Aberdeen City Council staff reject 5% pay cut

Aberdeen City Council plans to cut £120m from its budget over five years

Unions in Aberdeen have rejected an appeal by the city council for staff to accept a 5% pay cut.

The Lib Dem/SNP administration said the move would reduce the need for compulsory redundancies as the authority looks to cut about 900 jobs.

The authority wanted workers earning more than £21,000 a year to take a voluntary one-year 5% cut in their pay.

Aberdeen City Council last week approved plans to cut £120m from its budget over the next five years.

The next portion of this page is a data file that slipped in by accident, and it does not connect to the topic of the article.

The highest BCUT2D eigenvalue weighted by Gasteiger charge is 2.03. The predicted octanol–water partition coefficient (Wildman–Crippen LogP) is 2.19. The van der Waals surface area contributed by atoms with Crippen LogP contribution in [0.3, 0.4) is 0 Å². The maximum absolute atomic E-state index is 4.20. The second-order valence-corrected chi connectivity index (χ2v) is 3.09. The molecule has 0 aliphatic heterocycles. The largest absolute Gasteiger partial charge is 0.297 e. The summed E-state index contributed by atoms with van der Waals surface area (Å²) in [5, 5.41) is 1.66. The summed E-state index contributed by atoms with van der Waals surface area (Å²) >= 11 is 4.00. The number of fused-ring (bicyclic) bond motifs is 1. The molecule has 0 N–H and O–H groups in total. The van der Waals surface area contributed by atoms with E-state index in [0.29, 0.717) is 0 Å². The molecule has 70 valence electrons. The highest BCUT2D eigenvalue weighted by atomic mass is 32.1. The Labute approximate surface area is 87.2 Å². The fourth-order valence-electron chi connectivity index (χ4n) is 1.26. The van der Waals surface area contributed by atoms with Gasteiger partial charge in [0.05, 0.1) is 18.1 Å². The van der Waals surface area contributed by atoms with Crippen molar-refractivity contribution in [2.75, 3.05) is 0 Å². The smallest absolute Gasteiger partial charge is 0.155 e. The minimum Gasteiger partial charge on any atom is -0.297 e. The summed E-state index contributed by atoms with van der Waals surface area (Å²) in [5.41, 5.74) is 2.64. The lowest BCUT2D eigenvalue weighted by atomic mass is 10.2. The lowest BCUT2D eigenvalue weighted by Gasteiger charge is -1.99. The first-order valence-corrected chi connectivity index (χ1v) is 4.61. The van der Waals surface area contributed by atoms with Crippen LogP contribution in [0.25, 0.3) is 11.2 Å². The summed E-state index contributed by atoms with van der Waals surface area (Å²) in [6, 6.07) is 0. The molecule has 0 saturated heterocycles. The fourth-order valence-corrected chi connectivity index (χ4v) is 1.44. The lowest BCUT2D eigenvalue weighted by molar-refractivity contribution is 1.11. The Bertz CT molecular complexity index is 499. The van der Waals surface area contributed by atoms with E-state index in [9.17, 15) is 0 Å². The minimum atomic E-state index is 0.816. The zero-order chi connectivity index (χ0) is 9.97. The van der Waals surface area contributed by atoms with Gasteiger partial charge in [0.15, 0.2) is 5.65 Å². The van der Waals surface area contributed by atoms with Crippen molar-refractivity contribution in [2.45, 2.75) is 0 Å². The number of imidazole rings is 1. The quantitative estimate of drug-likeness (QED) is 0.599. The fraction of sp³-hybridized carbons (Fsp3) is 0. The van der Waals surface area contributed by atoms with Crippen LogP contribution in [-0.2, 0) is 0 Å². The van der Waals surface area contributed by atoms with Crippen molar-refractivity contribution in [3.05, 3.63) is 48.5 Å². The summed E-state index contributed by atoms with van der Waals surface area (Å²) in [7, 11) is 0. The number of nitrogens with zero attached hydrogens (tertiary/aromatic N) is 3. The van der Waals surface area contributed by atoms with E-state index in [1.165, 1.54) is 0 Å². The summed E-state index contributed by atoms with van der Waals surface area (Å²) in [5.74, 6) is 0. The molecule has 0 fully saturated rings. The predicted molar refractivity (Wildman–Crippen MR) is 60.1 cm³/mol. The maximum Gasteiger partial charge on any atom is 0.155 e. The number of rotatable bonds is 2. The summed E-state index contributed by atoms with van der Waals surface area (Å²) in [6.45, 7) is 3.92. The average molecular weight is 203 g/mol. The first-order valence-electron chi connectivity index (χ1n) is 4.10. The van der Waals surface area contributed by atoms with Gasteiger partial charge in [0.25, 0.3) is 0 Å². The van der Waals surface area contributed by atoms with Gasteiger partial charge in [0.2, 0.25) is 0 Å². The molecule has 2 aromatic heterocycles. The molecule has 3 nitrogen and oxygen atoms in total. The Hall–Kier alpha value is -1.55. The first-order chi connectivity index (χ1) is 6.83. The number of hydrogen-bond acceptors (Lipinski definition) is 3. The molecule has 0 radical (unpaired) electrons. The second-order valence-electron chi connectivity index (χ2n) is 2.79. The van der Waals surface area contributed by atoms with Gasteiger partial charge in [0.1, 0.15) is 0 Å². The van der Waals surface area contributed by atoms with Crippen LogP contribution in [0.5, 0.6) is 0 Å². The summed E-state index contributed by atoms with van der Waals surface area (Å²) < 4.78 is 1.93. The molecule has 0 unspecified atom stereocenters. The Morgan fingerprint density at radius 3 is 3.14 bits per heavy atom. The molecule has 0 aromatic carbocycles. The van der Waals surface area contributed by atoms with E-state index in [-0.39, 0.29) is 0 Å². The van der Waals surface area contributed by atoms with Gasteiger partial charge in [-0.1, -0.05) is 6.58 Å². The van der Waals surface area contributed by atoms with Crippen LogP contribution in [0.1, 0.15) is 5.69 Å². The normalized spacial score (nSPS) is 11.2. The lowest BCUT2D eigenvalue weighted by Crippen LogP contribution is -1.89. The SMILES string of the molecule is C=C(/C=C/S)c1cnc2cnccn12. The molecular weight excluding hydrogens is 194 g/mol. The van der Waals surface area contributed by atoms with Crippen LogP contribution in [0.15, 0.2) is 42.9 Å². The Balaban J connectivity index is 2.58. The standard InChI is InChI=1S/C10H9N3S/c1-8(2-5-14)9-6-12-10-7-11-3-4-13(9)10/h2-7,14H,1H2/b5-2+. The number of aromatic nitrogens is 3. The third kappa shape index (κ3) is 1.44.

After a meeting of staff to discuss the pay cut, Sarah Duncan of the Unison union said:

“Nobody spoke up in favour of entering any discussion on the detail. I think that is largely because they know by taking a 5% pay cut they won’t actually save a single job.

The council pretty much confirmed that they will still press ahead with 900 full-time equivalent job cuts.”

Before the meeting, council leader John Stewart told BBC Scotland:

“We’ve already had three rounds looking for voluntary severance or early retirement, and we do have savings to make. We’ve estimated that around 900 jobs are going to have to be lost from the organisation. The city council is working to a five-year plan. We’ve decided that just working from year to year is inappropriate, given the challenges the public sector faces at the moment.”



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